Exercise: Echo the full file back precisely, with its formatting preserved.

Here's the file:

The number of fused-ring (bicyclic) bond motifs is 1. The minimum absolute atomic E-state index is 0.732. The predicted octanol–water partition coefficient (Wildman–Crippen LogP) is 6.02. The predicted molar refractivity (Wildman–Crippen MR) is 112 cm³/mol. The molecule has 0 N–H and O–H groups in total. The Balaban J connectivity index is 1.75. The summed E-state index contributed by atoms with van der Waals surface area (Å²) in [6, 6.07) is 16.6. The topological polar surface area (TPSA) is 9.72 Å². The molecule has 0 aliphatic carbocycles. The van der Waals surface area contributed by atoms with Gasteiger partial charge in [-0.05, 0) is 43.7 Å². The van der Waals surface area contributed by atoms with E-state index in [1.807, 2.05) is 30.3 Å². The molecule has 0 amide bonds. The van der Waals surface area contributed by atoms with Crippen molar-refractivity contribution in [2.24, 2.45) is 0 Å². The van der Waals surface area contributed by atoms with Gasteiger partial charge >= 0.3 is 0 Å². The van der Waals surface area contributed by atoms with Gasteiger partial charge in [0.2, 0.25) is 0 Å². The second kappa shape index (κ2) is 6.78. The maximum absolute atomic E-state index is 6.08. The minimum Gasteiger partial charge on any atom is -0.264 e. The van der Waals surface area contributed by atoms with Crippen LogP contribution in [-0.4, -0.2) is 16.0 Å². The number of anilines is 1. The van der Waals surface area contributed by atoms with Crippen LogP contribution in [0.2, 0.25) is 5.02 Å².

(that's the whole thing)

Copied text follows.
The number of fused-ring (bicyclic) bond motifs is 1. The minimum absolute atomic E-state index is 0.732. The predicted octanol–water partition coefficient (Wildman–Crippen LogP) is 6.02. The predicted molar refractivity (Wildman–Crippen MR) is 112 cm³/mol. The molecule has 0 N–H and O–H groups in total. The Balaban J connectivity index is 1.75. The summed E-state index contributed by atoms with van der Waals surface area (Å²) in [6, 6.07) is 16.6. The topological polar surface area (TPSA) is 9.72 Å². The molecule has 0 aliphatic carbocycles. The van der Waals surface area contributed by atoms with Gasteiger partial charge in [-0.05, 0) is 43.7 Å². The van der Waals surface area contributed by atoms with E-state index in [1.807, 2.05) is 30.3 Å². The molecule has 0 amide bonds. The van der Waals surface area contributed by atoms with Crippen molar-refractivity contribution in [2.24, 2.45) is 0 Å². The van der Waals surface area contributed by atoms with Gasteiger partial charge >= 0.3 is 0 Å². The van der Waals surface area contributed by atoms with Gasteiger partial charge in [0.2, 0.25) is 0 Å². The second kappa shape index (κ2) is 6.78. The maximum absolute atomic E-state index is 6.08. The minimum Gasteiger partial charge on any atom is -0.264 e. The van der Waals surface area contributed by atoms with Crippen LogP contribution in [-0.4, -0.2) is 16.0 Å². The number of anilines is 1. The van der Waals surface area contributed by atoms with Crippen LogP contribution in [0.2, 0.25) is 5.02 Å².